Frequently Asked Questions About How to Apply Online for a Credit Card and Have the Interest Rate Lowered
There are always going to be questions that people have about the way that credit card companies conduct themselves. The credit card business is always going to be one that is bottom line orientated and unless you understand that a lot of actions that the company takes might seem to be very illogical and unfair. Indeed many people do think of credit card companies as greedy scum suckers and to a certain extent there is some truth to that statement. However, in our capitalist society there are many companies out there that are looking to protect their bottom line and regardless how you feel about it, it is very easy to see that credit card companies have the capitalist arts down to a science. Whether you are using the internet or paper to apply for credit cards you are always going to be subjected to the all powerful interest rate. In order to help people understand more about these interest rates this article will cover some of the most frequently asked questions about these infamous percentages.
Why Are Interest Rates So High For Credit Cards?
It is quite true that interest rates are very high for most credit cards. Good credit cards will have rates that are around 10% at the lowest usually and bad credit cards might have rates well over 20%. If you were an investor and you were able to guarantee yourself a return on investment of over 20% annually you would probably be a very happy person. Indeed most credit card companies are very happy at the profits they pull in every year but the higher interest rate is not there simply to increase their profits to larger amounts. This is part of their purpose but if you were to stop and consider the issue at a deeper level you would very likely reach the eventual conclusion that these rates also act as a risk management device. Risk is all over the place in financial transactions. Every time you apply online for a credit card you are taking a risk; every time you make a purchase with your credit card you are taking a risk. Even with good credit cards the risks are always going to be there and while you can easily figure out what your risks are it is much more difficult to figure out the risks that the credit card company takes. Consider the fact that before credit cards were around the most prevalent type of loan was the secured loan and secured loans require collateral. Many people are quite understandably nervous about signing an agreement that includes collateral (mortgage agreements notwithstanding) and because of that many people did not take out loans unless they felt it was an absolute emergency. When credit card companies came on the scene they were able to give out loans without collateral but in order for them to take on the higher risk of an unsecured loan they needed to get a higher reward and this more than anything else is the reason for the higher interest rates of most credit cards.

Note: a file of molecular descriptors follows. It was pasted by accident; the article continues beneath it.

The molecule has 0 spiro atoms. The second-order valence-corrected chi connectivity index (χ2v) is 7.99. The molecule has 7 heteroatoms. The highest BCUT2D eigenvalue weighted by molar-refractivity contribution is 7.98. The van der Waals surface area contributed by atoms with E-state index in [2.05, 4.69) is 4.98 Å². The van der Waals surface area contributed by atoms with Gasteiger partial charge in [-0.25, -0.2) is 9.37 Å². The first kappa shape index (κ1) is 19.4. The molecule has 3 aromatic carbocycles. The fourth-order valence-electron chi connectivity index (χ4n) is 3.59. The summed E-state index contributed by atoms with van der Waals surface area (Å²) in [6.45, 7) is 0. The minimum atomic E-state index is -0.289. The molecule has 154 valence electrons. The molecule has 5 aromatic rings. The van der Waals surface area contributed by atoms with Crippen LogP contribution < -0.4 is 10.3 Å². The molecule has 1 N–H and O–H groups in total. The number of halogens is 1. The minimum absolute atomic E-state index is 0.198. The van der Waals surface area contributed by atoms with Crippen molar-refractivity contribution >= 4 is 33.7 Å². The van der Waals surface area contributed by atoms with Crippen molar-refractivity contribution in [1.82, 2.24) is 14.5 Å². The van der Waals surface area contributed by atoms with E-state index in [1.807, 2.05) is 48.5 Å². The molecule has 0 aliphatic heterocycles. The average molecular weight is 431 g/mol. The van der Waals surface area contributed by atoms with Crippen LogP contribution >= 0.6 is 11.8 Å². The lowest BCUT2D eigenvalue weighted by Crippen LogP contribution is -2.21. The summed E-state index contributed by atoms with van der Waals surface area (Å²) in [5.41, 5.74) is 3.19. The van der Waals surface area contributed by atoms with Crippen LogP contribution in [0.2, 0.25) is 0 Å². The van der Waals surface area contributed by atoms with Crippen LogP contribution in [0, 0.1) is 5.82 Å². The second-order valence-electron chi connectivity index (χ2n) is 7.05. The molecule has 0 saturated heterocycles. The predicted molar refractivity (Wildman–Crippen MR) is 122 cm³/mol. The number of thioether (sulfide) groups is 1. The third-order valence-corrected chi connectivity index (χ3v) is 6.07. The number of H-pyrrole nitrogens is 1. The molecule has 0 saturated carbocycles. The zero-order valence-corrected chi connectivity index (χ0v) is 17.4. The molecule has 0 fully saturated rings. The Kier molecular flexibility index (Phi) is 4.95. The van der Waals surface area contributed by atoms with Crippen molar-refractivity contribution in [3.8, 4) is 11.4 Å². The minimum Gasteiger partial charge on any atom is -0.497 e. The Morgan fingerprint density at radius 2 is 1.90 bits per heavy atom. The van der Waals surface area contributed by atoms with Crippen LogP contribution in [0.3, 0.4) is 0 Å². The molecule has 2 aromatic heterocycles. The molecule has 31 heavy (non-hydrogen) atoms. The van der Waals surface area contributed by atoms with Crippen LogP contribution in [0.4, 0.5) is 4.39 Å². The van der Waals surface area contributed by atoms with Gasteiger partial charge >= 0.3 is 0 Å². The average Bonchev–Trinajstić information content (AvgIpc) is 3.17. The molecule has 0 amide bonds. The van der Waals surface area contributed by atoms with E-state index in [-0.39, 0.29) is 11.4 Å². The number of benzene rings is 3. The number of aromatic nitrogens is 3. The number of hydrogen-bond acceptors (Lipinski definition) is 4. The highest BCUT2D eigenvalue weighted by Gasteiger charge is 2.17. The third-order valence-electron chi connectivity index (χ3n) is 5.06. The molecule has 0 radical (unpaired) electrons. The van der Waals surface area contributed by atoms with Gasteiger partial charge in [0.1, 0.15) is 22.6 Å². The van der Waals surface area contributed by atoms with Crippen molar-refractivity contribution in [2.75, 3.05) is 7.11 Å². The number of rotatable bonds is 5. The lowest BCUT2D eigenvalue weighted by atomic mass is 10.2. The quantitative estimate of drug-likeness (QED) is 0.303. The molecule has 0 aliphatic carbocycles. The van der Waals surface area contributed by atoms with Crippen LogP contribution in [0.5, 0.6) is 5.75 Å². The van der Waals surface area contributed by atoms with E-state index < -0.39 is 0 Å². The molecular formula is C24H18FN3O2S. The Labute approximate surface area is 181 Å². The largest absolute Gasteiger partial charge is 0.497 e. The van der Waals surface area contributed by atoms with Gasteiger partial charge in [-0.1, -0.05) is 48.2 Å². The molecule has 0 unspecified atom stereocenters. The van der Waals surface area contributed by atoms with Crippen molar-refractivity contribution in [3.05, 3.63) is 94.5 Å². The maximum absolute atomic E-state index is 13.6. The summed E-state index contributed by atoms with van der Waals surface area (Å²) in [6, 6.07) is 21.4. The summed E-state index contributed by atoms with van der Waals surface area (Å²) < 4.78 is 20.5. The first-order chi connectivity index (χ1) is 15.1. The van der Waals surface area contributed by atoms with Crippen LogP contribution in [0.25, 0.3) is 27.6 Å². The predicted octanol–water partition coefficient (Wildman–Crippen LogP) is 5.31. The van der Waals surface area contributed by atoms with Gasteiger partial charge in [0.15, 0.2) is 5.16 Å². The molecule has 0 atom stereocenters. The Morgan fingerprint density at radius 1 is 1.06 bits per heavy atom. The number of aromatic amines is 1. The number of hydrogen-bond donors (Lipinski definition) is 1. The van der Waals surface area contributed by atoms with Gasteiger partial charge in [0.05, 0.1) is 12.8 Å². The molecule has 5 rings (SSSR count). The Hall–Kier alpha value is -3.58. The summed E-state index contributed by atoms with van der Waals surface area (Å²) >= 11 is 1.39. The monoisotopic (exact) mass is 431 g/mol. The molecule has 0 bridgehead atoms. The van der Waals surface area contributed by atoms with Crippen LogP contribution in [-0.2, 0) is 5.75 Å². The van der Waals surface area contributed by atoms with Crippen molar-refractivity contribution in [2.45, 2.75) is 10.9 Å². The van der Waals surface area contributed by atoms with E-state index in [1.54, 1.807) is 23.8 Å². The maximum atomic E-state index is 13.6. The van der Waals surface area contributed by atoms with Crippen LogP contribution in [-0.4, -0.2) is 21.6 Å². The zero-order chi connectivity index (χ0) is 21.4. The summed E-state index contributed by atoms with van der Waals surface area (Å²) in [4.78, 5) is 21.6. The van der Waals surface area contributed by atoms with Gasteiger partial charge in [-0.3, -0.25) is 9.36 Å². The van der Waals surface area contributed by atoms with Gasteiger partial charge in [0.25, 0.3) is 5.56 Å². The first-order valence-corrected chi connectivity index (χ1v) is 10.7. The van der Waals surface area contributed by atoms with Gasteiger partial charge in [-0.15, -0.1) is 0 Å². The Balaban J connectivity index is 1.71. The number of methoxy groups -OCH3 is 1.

How Do I Lower My Current Interest Rates?
If you are currently interested in lowering the interest rates on your good credit cards and bad credit cards there are two primary things you need to do. The first thing you should try is to simply phone your credit card company and ask them directly. When dealing with a credit card company always make sure that you speak directly with their customer service because it can very quickly turn into a headache when you have someone aside from their customer service on the line and that person gives you an answer that later can not be confirmed with the customer service representatives. If that doesn’t work then you are going to have to get a bit heavy handed with them. Threaten to leave their company if they don’t give you the lower interest rate and if possible cite another credit card offer that has interested you. If they are stubbornly holding to that interest rate then it is time to start shopping around for real. Do not hesitate to switch credit cards if the other one gives you a lower rate; being able to let go is the hallmark of a savvy consumer.